August is summer’s swan song, a farewell to the waning season of lazy, hazy days. But summer doesn’t always exit quietly, and August thunderstorms can pack a hefty punch for pilots caught unaware. Blinding rain, gale-force winds, damaging hail, and intense downdrafts are all serious hazards in their own right. Bring them together and attempt to land an airplane amid the tempest, and a disaster is all but inevitable.
On Aug. 2, 2003, a Piper PA-34-200T Seneca crashed during an aborted landing in a thunderstorm in Galion, Ohio. After encountering hail, strong wind gusts, and driving rain that reduced forward visibility to zero on final, the pilot attempted to go around. Unable to climb in a strong downdraft, the airplane struck terrain, killing the pilot and a passenger and seriously injuring two others on board.
The flight left Akron-Canton Regional Airport in Akron, Ohio, shortly after 2 p.m. for an hour-long VFR trip to Galion Municipal Airport. Two hours prior to departure, the pilot called the Cleveland Automated Flight Service Station and obtained a weather briefing. He told the briefer that he planned to depart within an hour.
The weather briefer advised the pilot that the air mass along the route of flight was unstable and that cumulus clouds were starting to appear on satellite imagery in western Ohio. According to the area forecast, scattered showers and thunderstorms were possible after 1 p.m. The briefer cautioned about the potential for convective activity and advised the pilot to obtain another weather briefing just prior to departure.
The pilot left Akron an hour later than planned—without receiving a follow-up briefing. The flight proceeded without incident until shortly before 3 p.m., when the pilot encountered heavy rain as he approached the Galion area. A surviving passenger later reported that the rain was striking the aircraft so hard that it was difficult to hear radio transmissions from ATC.
The Seneca overflew Galion Airport and entered the downwind leg for Runway 5. The thunderstorm intensified, dropping hail and heavy rain with 50-mph wind gusts. According to the front-seat passenger, the precipitation was so heavy on final that the pilot could only see out the airplane’s side windows. About 25 to 50 feet above the runway, the pilot aborted the landing because he couldn’t see forward and attempted to go around. After adding power, he said repeatedly, “It won’t climb. It won’t climb....”
The wreckage was found about a quarter-mile from the end of the runway. The impact killed the pilot, a multiengine instructor with more than 1,300 hours of flight time, and one of the passengers. The pilot’s wife and 3-year-old daughter survived with serious injuries.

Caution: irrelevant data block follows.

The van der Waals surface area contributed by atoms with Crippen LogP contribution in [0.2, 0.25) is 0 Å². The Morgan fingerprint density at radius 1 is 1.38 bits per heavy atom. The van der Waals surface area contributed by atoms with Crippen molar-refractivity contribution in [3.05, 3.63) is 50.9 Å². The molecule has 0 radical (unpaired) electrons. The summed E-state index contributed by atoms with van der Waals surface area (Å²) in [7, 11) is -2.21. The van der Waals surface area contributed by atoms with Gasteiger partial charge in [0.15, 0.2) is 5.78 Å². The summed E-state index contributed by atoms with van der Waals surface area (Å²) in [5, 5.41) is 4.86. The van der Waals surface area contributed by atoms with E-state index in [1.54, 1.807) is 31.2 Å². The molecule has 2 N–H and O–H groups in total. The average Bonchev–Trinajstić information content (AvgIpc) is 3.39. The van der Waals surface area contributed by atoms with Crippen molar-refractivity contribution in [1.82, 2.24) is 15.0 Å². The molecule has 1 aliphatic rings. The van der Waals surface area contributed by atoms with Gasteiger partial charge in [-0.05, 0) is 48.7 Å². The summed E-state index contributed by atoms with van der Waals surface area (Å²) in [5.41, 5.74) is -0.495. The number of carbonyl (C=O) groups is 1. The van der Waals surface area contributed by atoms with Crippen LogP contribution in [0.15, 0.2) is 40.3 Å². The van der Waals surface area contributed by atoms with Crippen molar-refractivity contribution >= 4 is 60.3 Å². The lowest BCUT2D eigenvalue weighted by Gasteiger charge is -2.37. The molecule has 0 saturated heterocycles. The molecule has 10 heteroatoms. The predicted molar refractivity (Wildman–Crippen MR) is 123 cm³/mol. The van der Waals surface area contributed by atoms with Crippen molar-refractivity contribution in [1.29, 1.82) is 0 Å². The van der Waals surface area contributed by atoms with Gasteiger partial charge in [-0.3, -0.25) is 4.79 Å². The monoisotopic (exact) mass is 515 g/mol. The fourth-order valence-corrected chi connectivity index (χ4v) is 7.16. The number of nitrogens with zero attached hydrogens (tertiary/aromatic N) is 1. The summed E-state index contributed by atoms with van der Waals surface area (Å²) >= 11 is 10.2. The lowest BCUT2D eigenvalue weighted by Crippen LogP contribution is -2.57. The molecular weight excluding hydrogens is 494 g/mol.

According to weather radar data, Level 5 (now reported as “extreme”) thunderstorm activity was located over the Galion Airport area at the time of the crash. The NTSB attributed the accident to the pilot’s improper in-flight decision making and flight into known adverse weather conditions while maneuvering to land. His failure to regard the preflight weather briefing was also cited as a cause. Contributing factors were the thunderstorm, rain, wind gusts, and hail.
Having current weather information is important for any flight, but it becomes absolutely critical when convective activity is forecast. The pilot launched an hour later than planned without getting an updated weather briefing. The flight took place during the period of peak afternoon heating on a humid day with unstable atmospheric conditions present—the perfect recipe for thunderstorms.
Even with up-to-date weather information, a pilot still must be prepared to divert if conditions deteriorate. When the accident pilot first encountered adverse weather near his destination, he could have diverted to another airport and waited out the storm. Instead, he pushed ahead and set up for landing as conditions became extreme.
The final mistake was the decision to go around. Thunderstorms can produce intense downdrafts, especially where heavy precipitation is falling. Climbing may be impossible, even for a twin. Once established above the runway threshold, typically the safest choice is to commit to landing—even if it isn’t pretty. If forward visibility is zero, use the side window to keep yourself over the asphalt and to help guide the flare. In the midst of a violent thunderstorm, getting the airplane safely on the ground should be the top priority. Don’t tempt the tempest with another trip around.